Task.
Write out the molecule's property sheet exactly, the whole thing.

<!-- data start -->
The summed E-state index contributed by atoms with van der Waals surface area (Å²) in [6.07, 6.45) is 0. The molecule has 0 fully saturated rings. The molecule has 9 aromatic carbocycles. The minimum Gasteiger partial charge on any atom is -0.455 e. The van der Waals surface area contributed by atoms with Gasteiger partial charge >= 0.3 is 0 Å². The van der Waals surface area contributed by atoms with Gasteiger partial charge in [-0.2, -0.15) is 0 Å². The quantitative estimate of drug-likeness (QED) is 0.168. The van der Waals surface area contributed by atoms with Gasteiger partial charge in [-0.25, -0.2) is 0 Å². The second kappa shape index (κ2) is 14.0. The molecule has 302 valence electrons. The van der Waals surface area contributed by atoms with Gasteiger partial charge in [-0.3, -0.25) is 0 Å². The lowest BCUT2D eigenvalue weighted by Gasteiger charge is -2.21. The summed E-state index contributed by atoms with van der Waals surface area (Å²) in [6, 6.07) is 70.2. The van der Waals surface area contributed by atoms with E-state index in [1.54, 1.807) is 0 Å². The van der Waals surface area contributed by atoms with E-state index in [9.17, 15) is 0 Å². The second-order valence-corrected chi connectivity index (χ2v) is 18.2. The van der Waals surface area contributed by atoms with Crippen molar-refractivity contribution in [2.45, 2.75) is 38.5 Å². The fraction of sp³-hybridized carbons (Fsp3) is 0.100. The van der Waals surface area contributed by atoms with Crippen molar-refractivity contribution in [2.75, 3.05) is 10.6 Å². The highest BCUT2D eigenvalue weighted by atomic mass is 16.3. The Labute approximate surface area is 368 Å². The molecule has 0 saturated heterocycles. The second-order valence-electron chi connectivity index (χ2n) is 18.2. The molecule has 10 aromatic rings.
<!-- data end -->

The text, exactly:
The summed E-state index contributed by atoms with van der Waals surface area (Å²) in [6.07, 6.45) is 0. The molecule has 0 fully saturated rings. The molecule has 9 aromatic carbocycles. The minimum Gasteiger partial charge on any atom is -0.455 e. The van der Waals surface area contributed by atoms with Gasteiger partial charge >= 0.3 is 0 Å². The van der Waals surface area contributed by atoms with Gasteiger partial charge in [-0.2, -0.15) is 0 Å². The quantitative estimate of drug-likeness (QED) is 0.168. The van der Waals surface area contributed by atoms with Gasteiger partial charge in [-0.25, -0.2) is 0 Å². The second kappa shape index (κ2) is 14.0. The molecule has 302 valence electrons. The van der Waals surface area contributed by atoms with Gasteiger partial charge in [-0.3, -0.25) is 0 Å². The lowest BCUT2D eigenvalue weighted by Gasteiger charge is -2.21. The summed E-state index contributed by atoms with van der Waals surface area (Å²) in [6, 6.07) is 70.2. The van der Waals surface area contributed by atoms with E-state index in [1.54, 1.807) is 0 Å². The van der Waals surface area contributed by atoms with E-state index in [9.17, 15) is 0 Å². The second-order valence-corrected chi connectivity index (χ2v) is 18.2. The van der Waals surface area contributed by atoms with Crippen molar-refractivity contribution in [2.45, 2.75) is 38.5 Å². The fraction of sp³-hybridized carbons (Fsp3) is 0.100. The van der Waals surface area contributed by atoms with Crippen molar-refractivity contribution in [2.75, 3.05) is 10.6 Å². The highest BCUT2D eigenvalue weighted by atomic mass is 16.3. The Labute approximate surface area is 368 Å². The molecule has 0 saturated heterocycles. The second-order valence-electron chi connectivity index (χ2n) is 18.2. The molecule has 10 aromatic rings.